I was intrigued when I got home from Bangalore on Wednesday to see that the media was busy reporting Rowan Williams' recent interview in which he suggested that UK Christians claiming persecution should reflect on the true persecution that their brothers and sisters in other lands experience and, not to put too fine a point on it, "grow up".
I'd very much agree with the former ABC...there is a wealth of difference between being asked not to wear a cross at work and facing actual physical violence, and I've come home impressed by the way that different faiths seem to co-exist quite peacefully, even respectfully, in Karnataka.
In India, Christianity is very much a minority faith - owned by just 2% of the population - and of course in some parts of the country it IS under threat. Just google "attacks on Christians in Bihar" to read about the sort of persecution that the early martyrs might have encountered. However, in the diocese of Karnataka Central, and particularly in that great melting pot that is the city of Bangalore, things seem very different.
We were there during Ramadan, at a time when you might have expected tensions to escalate. After all, nobody is at their best when trying to function on an empty stomach - but we encountered neither sight nor sound of religious tension. Instead, wherever we went we heard stories of co-operation between neighbours that reminded me of the idealised community we imagine was the English village of yesteryear.
Out at Kannapura, Revd Shilpa told how her Hindu neighbours were great supporters of the tiny church that meets in her home, how they always attended harvest and Christmas celebrations and would work alongside her congregation to raise funds for the new church building that will soon become a reality.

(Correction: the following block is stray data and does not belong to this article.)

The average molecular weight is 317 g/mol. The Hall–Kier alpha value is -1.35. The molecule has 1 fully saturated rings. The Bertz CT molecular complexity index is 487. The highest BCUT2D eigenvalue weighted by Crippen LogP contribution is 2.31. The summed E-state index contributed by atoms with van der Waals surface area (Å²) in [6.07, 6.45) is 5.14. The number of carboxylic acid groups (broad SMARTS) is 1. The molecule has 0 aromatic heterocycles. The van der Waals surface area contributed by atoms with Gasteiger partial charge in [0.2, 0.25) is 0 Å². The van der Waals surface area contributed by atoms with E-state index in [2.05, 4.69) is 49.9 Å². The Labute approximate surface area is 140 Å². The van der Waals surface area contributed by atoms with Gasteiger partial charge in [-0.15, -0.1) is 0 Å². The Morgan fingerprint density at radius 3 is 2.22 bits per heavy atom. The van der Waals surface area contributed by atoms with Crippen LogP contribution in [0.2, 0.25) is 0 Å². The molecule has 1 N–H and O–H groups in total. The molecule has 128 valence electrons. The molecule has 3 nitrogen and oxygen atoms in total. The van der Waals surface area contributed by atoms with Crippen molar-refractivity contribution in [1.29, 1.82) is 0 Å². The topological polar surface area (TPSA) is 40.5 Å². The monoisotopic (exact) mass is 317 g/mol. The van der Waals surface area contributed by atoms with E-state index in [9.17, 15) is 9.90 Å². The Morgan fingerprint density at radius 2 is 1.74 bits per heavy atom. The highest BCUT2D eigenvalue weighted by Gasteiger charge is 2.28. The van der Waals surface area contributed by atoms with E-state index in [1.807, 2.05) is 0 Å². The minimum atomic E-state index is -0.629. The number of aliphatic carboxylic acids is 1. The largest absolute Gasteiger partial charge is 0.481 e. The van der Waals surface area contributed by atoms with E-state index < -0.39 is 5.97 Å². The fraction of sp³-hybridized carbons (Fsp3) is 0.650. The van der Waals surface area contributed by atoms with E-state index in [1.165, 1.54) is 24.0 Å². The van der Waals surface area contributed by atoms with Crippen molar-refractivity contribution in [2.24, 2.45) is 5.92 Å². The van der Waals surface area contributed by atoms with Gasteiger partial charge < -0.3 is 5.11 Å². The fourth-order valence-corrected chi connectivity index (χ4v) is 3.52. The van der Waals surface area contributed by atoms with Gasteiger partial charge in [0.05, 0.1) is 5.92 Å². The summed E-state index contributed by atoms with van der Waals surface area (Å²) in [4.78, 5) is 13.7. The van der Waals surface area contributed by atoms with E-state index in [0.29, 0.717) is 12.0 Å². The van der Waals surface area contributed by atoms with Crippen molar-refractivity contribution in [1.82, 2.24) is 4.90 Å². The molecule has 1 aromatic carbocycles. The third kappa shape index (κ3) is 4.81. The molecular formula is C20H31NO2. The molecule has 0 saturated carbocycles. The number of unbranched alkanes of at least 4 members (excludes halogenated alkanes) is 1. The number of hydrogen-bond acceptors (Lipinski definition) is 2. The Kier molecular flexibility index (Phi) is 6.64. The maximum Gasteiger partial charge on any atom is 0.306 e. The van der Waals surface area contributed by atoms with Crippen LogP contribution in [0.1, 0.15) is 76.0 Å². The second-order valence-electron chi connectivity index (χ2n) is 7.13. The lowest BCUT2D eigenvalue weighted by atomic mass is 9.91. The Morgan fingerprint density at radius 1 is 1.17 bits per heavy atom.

In Bangalore, almost every school we visited welcomed children of all faiths, many had special arrangements in place for Ramadan but not one of them compromised their Christian identity even for a second. Thus it was that at the CSI Zenana Mission School one morning we found ourselves singing Sunday school choruses my mother learned at the feet of CIM missionaries in Chefoo before WW2 with a congregation of 100% Muslim children - in the shadow of a Hindu Temple arch.
The whole multi faith situation in microcosm.
I asked repeatedly if there were any problems, any tensions - and was assured that no, the Church was respected and appreciated. When I pushed a senior cleric as to why this should be so he summed it up very neatly
"For you in the west, the cross is seen as a sign of victory. Here in India it is a sign of service. Our neighbours respect us because they know that we will work tirelessly for the well-being of the community. If we do that because of our faith, then our faith is worth reverence..."
Perhaps that's the issue which should concern those Christians who feel that that they are being oppressed in 21st century Britain. Have we done anything to EARN the respect and love of our neighbours - or do we, by treating them with suspicion and alarm, pave the way ourselves for misunderstanding and division?
Perhaps we should focus rather more on love in action and less on imagined slights.Who knows, perhaps if we visibly loved our neighbours, they might feel more inclined to love us!